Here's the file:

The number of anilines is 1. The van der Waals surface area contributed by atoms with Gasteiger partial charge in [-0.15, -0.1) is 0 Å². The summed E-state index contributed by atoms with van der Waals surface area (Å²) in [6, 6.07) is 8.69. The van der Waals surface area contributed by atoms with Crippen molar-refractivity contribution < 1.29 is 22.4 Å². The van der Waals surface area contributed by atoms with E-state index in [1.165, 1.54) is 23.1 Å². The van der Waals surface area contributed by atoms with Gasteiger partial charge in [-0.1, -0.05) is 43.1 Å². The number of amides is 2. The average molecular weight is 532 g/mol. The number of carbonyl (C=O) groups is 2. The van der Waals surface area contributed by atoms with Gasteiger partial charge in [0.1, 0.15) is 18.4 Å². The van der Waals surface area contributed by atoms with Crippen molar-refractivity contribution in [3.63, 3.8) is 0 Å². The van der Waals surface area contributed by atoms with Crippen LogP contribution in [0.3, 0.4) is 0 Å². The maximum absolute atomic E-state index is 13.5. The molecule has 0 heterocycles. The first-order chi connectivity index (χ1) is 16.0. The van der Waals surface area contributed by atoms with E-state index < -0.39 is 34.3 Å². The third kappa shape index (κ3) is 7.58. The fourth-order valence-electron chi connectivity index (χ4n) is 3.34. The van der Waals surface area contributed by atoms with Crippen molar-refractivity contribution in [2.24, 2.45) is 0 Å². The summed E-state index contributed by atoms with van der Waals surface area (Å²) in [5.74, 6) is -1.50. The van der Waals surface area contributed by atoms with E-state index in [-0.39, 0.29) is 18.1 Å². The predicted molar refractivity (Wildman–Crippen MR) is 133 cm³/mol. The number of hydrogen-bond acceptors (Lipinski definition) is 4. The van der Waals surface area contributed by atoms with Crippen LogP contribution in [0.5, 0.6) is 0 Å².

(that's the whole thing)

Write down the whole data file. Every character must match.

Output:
The number of anilines is 1. The van der Waals surface area contributed by atoms with Gasteiger partial charge in [-0.15, -0.1) is 0 Å². The summed E-state index contributed by atoms with van der Waals surface area (Å²) in [6, 6.07) is 8.69. The van der Waals surface area contributed by atoms with Crippen molar-refractivity contribution < 1.29 is 22.4 Å². The van der Waals surface area contributed by atoms with E-state index in [1.165, 1.54) is 23.1 Å². The van der Waals surface area contributed by atoms with Gasteiger partial charge in [-0.1, -0.05) is 43.1 Å². The number of amides is 2. The average molecular weight is 532 g/mol. The number of carbonyl (C=O) groups is 2. The van der Waals surface area contributed by atoms with Gasteiger partial charge in [0.1, 0.15) is 18.4 Å². The van der Waals surface area contributed by atoms with Crippen molar-refractivity contribution in [3.63, 3.8) is 0 Å². The van der Waals surface area contributed by atoms with Crippen LogP contribution in [0.3, 0.4) is 0 Å². The maximum absolute atomic E-state index is 13.5. The molecule has 0 heterocycles. The first-order chi connectivity index (χ1) is 16.0. The van der Waals surface area contributed by atoms with E-state index < -0.39 is 34.3 Å². The third kappa shape index (κ3) is 7.58. The fourth-order valence-electron chi connectivity index (χ4n) is 3.34. The van der Waals surface area contributed by atoms with Crippen molar-refractivity contribution in [2.24, 2.45) is 0 Å². The summed E-state index contributed by atoms with van der Waals surface area (Å²) in [5.74, 6) is -1.50. The van der Waals surface area contributed by atoms with E-state index in [-0.39, 0.29) is 18.1 Å². The predicted molar refractivity (Wildman–Crippen MR) is 133 cm³/mol. The number of hydrogen-bond acceptors (Lipinski definition) is 4. The van der Waals surface area contributed by atoms with Crippen LogP contribution in [0.5, 0.6) is 0 Å².